The National Transportation Safety Board, which is investigating the cause of the Alaskan oil spill, is concerned that individuals with revoked auto driver's licenses sometimes are allowed to pilot airliners or oil tankers.
Board investigators at the spill site said they were focusing on actions by the ship's captain, Joseph Hazelwood, whose driver's license had been revoked three times in drunken driving incidents while he held the highest-level license granted a ship's captain.Hazelwood had turned over the bridge to his third mate who was not licensed to operate the ship in the Prince William Sound where it ran aground Friday, spilling more than 10 million gallons of crude oil that has spread over 500 square miles.
Ted Lopatkiewicz, a safety board spokesman in Washington, said investigators have not determined whether alcohol contributed to the oil spill but he said they were aware of news reports concerning Hazelwood's alleged record of alcohol abuse.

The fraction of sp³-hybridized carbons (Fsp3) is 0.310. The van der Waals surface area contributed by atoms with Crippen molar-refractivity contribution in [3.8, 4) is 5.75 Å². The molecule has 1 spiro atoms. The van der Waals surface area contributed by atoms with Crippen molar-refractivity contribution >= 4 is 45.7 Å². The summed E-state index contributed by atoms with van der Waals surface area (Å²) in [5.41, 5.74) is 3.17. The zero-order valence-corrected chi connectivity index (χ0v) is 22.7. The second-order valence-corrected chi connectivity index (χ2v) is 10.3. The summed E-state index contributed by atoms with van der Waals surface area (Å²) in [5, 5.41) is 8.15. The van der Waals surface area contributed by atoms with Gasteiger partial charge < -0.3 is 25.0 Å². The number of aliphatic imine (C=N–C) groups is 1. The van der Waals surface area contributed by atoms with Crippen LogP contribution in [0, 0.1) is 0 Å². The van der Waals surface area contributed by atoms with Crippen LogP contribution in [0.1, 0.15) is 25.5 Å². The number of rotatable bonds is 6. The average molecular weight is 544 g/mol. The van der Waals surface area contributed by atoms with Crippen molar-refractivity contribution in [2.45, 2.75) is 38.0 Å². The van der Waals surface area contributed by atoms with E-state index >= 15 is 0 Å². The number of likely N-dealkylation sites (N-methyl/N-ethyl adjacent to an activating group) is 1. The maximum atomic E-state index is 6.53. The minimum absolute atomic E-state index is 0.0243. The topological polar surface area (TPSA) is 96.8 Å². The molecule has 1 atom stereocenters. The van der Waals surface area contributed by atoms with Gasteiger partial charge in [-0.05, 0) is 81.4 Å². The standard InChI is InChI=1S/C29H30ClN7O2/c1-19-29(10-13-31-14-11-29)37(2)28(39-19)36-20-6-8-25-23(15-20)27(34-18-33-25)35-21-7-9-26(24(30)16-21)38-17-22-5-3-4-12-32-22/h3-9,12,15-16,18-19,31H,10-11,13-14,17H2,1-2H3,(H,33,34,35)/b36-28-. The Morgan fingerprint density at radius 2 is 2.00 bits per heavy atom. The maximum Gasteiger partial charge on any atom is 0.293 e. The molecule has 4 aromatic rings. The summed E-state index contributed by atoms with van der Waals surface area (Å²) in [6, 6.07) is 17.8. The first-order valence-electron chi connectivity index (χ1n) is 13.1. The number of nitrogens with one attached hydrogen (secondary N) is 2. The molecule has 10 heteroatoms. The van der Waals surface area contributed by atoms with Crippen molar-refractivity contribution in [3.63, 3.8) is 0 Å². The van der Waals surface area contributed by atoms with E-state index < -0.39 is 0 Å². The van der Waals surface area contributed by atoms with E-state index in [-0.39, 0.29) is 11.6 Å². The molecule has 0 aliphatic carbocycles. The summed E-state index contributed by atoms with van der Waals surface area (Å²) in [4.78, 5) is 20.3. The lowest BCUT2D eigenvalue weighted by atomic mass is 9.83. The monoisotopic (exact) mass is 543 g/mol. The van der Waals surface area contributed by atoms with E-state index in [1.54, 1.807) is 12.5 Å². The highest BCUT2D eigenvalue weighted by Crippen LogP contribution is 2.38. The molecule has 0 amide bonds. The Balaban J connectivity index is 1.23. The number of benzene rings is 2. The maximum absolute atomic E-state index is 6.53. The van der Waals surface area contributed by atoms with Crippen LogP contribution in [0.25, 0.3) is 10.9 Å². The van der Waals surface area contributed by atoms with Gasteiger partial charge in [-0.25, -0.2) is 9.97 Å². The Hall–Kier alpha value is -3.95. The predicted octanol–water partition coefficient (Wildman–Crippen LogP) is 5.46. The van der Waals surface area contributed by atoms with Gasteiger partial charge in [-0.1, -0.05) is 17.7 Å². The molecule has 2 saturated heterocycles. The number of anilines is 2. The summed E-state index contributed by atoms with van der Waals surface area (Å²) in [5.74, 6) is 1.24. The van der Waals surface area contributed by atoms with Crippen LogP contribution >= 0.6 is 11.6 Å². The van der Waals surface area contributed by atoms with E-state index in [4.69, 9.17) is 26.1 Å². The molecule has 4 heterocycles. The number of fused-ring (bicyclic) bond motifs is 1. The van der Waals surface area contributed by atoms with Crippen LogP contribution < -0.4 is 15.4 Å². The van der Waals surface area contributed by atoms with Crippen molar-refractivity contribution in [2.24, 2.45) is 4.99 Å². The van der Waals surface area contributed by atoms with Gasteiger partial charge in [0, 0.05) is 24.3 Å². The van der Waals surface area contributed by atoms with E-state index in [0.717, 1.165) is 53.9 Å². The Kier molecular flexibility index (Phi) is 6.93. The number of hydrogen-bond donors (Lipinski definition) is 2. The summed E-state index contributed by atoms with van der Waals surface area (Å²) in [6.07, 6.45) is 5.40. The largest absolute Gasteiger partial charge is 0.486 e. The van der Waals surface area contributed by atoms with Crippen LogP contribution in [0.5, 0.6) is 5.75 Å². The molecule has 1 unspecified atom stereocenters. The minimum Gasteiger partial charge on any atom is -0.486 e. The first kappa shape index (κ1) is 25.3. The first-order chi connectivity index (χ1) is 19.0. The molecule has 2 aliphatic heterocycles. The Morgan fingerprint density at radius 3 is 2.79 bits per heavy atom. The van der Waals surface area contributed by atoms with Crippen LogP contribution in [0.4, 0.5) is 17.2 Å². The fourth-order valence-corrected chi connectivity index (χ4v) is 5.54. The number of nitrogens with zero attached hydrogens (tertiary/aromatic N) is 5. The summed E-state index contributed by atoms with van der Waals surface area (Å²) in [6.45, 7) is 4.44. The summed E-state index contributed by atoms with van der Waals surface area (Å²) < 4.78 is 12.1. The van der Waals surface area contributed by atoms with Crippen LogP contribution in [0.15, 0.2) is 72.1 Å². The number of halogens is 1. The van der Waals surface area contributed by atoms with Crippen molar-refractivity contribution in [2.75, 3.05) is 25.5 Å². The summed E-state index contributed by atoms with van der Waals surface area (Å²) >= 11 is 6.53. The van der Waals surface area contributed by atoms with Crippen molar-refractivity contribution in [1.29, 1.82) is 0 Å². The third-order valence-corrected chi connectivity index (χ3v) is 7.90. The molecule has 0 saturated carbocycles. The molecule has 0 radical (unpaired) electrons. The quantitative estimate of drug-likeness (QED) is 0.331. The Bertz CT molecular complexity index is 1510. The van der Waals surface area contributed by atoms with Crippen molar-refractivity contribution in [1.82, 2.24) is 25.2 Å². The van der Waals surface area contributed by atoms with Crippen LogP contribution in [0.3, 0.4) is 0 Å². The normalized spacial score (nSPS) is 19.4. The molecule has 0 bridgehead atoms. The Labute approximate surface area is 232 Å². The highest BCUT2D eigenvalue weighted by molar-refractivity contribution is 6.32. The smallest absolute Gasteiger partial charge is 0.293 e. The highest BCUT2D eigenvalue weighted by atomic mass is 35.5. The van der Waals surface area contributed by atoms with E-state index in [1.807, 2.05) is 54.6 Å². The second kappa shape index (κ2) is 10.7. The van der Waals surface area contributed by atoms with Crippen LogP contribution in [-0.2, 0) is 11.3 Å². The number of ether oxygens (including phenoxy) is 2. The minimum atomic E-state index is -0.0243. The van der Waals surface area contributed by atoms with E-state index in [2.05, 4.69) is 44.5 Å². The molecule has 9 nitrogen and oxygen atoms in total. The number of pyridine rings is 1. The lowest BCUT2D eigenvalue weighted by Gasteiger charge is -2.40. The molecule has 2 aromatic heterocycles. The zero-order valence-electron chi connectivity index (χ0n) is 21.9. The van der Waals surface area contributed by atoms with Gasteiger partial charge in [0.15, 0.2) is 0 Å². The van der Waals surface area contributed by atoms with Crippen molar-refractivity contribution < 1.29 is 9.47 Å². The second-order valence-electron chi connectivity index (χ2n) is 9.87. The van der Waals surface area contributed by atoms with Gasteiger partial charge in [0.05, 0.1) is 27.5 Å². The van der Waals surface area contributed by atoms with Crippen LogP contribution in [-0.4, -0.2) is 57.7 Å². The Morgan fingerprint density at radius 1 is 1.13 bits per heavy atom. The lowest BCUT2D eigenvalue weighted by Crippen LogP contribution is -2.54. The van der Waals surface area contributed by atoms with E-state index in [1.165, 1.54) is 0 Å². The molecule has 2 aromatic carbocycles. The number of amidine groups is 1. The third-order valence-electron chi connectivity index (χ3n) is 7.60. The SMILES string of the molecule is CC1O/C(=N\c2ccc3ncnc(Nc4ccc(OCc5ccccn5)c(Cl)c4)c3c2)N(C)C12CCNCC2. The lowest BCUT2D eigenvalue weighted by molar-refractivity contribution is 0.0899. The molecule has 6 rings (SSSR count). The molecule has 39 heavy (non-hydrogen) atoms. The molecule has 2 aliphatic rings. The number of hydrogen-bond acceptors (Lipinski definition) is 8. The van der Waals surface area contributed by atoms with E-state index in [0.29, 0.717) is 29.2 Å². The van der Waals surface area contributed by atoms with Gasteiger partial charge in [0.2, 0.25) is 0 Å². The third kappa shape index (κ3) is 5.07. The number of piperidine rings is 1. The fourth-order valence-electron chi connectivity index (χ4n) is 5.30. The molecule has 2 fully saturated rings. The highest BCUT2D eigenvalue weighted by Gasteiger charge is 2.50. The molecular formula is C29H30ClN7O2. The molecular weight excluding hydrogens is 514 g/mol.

Lopatkiewicz said he did not know whether investigators had examined Hazelwood's highway driving records in Huntington, N.Y., his hometown.
He said, however, the board had long been concerned with policies that allow airline pilots, ships' captains and other people with major transportation safety responsibilities to remain on the job while not being allowed to drive a car because of alcohol abuse.
Hazelwood's driver's license was revoked in 1984 when he refused to take a breathalyzer test and again when he pleaded guilty to drunken driving near his home. He was convicted of drunken driving in New Hampshire in September and his license remained revoked from that incident, authorities in New York said.
Alaska's public safety commissioner, Art English, said the Coast Guard asked a state trooper to investigate a report that Hazelwood had been drinking before he boarded the ship the night before the accident.
Coast Guard spokesman Randy Peterson said officials would await the results of the NTSB investigation before deciding whether disciplinary action might be taken against Hazelwood or any other officer of the Exxon Valdez.
NTSB investigations normally take about a year to complete, and spokesman Lopatkiewicz said the board would not issue any recommendations of action against an individual before its probe is complete.